Least-squares Problems

A linear algebraic view of a least-squares problem is: given A in R^{m times n} and b in R^m, find x in R^n to minimize || A x - b ||_2. In this generic form, this problem has found a number of applications in numerical linear algebra, machine learning and statistical data analysis. My work on least-squares problems/algorithms spans different topics:
1) fast approximation algorithms for constrained least-squares problems
2) sampling algorithms to find ‘‘coresets" in least-squares problems
3) algorithms to compute sparse solutions to least-squares problems
4) fast algorithms to solve regularized least-squares problems

Canonical Correlation Analysis

The goal of Canonical Correlation Analysis (CCA) is to analyze the relation between a pair of datasets (each in matrix form, say A and B). From a statistical point of view, CCA finds the direction of maximal correlation between A and B. From a linear algebraic point of view, CCA measures the similarities between span(A) and span(B). From a geometric point of view, CCA computes the cosine of the principal angles between span(A) and span(B). In the paper below, we presented and analyzed a fast approximation algorithm for CCA. Our algorithm is based on dimensionality reduction via fast random projections, meaning that given two tall-and-skinny matrices A and B, our algorithm first multiplies the two matrices from the left with some random matrix to significantly reduce the number of rows in A and B, and then employs some standard deterministic CCA algorithm on the ‘‘small" matrices.


The determinant of a matrix is one of the most important quantities associated with it and it has countless applications in scientific computing. In the paper below, we designed, analyzed, and implemented a fast approximation algorithm for the logarithm of the determinant of an arbitrary Symmetric Positive Definite (SPD) matrix. To our best knowledge, our algorithm is the first that comes with strong worst-case theoretical bounds and works for all SPD matrices.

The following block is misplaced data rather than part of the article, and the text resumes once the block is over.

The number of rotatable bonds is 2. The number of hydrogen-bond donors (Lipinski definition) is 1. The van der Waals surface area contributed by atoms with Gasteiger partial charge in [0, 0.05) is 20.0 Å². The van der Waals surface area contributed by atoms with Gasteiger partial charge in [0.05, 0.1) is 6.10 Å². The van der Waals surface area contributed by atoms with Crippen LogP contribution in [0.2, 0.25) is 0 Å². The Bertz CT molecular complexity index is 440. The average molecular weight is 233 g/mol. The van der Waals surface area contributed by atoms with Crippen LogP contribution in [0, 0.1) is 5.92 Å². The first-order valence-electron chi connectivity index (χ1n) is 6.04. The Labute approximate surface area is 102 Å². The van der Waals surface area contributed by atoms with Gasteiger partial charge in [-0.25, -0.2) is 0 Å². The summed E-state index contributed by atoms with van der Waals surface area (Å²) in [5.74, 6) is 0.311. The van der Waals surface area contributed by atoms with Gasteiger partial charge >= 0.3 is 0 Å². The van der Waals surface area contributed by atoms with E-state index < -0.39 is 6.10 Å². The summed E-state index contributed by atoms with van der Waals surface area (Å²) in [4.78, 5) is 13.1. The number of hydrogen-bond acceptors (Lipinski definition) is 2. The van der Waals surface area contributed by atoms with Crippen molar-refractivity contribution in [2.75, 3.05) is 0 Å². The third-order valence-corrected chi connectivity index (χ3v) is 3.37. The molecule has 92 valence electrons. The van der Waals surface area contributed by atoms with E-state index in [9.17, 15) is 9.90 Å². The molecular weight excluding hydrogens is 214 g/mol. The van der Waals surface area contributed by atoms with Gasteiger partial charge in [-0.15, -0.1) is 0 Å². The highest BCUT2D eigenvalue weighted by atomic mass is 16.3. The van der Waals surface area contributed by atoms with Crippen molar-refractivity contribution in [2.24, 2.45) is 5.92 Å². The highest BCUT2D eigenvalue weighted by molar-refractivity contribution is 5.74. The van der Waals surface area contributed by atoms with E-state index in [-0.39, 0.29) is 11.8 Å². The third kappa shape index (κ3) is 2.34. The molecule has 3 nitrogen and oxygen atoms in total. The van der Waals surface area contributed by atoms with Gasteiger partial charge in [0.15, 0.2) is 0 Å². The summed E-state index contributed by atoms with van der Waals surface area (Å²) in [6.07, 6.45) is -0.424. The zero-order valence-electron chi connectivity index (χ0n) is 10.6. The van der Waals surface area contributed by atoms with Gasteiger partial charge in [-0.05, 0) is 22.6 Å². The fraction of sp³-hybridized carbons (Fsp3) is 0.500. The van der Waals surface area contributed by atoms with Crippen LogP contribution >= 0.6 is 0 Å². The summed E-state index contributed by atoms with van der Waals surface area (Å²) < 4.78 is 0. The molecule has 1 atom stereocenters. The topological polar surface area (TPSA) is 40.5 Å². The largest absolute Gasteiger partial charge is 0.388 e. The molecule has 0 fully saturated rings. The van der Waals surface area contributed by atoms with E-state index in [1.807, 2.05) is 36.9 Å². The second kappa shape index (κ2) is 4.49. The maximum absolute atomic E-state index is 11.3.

Spectral Clustering

Spectral clustering is the process of clustering a given set of points via using the eigenvectors of the Laplacian matrix of the similarity graph corresponding to those points. My work on this topic has focused on fast approximation algorithms for spectral clustering. The first paper below presents a survey of such algorithms including several numerical experiments. The more recent paper presents a rigorous theoretical analysis of the use of the so-called power method to speed up spectral clustering.

Support Vector Machines

A support vector machine (SVM) is a classification algorithm to classify high-dimensional data. I did work on the topic of ‘‘dimensionality reduction’’ for SVN classification. The paper below provides a provably correct, random-projection-based such dimensionality reduction algorithm. There are also similar results on support vector regression.

Nonnegative Matrix Factorization

In Nonnegative Matrix Factorization (NMF), we are given an m times n matrix A with nonnegative entries and an integer k < rank(A); the problem asks to find an m times k matrix W with nonnegative entries and an k times n matrix H with nonnegative entries such that the error ||A - W H ||_F is as small as possible. During my undergraduate studies, I have developed an algorithm to find matrices W and H that are ‘‘good’’ starting points for some iterative algorithm that is being used to solve the NMF problem.